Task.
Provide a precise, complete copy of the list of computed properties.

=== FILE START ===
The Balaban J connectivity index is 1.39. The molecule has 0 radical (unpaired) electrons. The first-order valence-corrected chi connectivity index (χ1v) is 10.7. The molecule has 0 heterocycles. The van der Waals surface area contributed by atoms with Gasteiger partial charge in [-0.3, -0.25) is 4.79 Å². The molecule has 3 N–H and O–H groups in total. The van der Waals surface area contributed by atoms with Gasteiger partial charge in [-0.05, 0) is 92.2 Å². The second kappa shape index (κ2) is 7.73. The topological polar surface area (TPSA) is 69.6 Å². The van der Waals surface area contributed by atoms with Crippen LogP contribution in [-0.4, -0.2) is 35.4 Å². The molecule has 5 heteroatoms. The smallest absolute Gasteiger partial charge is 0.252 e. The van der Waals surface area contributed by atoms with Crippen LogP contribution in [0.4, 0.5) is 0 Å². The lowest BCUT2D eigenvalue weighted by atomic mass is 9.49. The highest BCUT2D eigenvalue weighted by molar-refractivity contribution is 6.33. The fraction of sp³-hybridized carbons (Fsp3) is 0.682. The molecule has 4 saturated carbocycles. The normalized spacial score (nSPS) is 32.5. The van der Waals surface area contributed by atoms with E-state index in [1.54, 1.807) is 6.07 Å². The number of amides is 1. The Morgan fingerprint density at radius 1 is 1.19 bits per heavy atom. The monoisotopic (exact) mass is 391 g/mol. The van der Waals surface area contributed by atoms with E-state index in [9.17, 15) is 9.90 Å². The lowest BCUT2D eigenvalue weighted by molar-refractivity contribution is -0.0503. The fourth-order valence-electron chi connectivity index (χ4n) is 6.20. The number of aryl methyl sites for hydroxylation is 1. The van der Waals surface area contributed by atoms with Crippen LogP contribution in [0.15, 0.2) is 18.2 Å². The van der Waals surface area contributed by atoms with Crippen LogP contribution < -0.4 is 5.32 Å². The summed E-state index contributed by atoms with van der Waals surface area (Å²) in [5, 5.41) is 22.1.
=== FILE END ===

The Balaban J connectivity index is 1.39. The molecule has 0 radical (unpaired) electrons. The first-order valence-corrected chi connectivity index (χ1v) is 10.7. The molecule has 0 heterocycles. The van der Waals surface area contributed by atoms with Gasteiger partial charge in [-0.3, -0.25) is 4.79 Å². The molecule has 3 N–H and O–H groups in total. The van der Waals surface area contributed by atoms with Gasteiger partial charge in [-0.05, 0) is 92.2 Å². The second kappa shape index (κ2) is 7.73. The topological polar surface area (TPSA) is 69.6 Å². The van der Waals surface area contributed by atoms with Crippen LogP contribution in [-0.4, -0.2) is 35.4 Å². The molecule has 5 heteroatoms. The smallest absolute Gasteiger partial charge is 0.252 e. The van der Waals surface area contributed by atoms with Crippen LogP contribution in [0.4, 0.5) is 0 Å². The lowest BCUT2D eigenvalue weighted by atomic mass is 9.49. The highest BCUT2D eigenvalue weighted by molar-refractivity contribution is 6.33. The fraction of sp³-hybridized carbons (Fsp3) is 0.682. The molecule has 4 saturated carbocycles. The normalized spacial score (nSPS) is 32.5. The van der Waals surface area contributed by atoms with E-state index in [1.54, 1.807) is 6.07 Å². The number of amides is 1. The Morgan fingerprint density at radius 1 is 1.19 bits per heavy atom. The monoisotopic (exact) mass is 391 g/mol. The van der Waals surface area contributed by atoms with E-state index in [9.17, 15) is 9.90 Å². The lowest BCUT2D eigenvalue weighted by molar-refractivity contribution is -0.0503. The fourth-order valence-electron chi connectivity index (χ4n) is 6.20. The number of aryl methyl sites for hydroxylation is 1. The van der Waals surface area contributed by atoms with Crippen LogP contribution in [0.15, 0.2) is 18.2 Å². The van der Waals surface area contributed by atoms with Crippen LogP contribution < -0.4 is 5.32 Å². The summed E-state index contributed by atoms with van der Waals surface area (Å²) in [5, 5.41) is 22.1.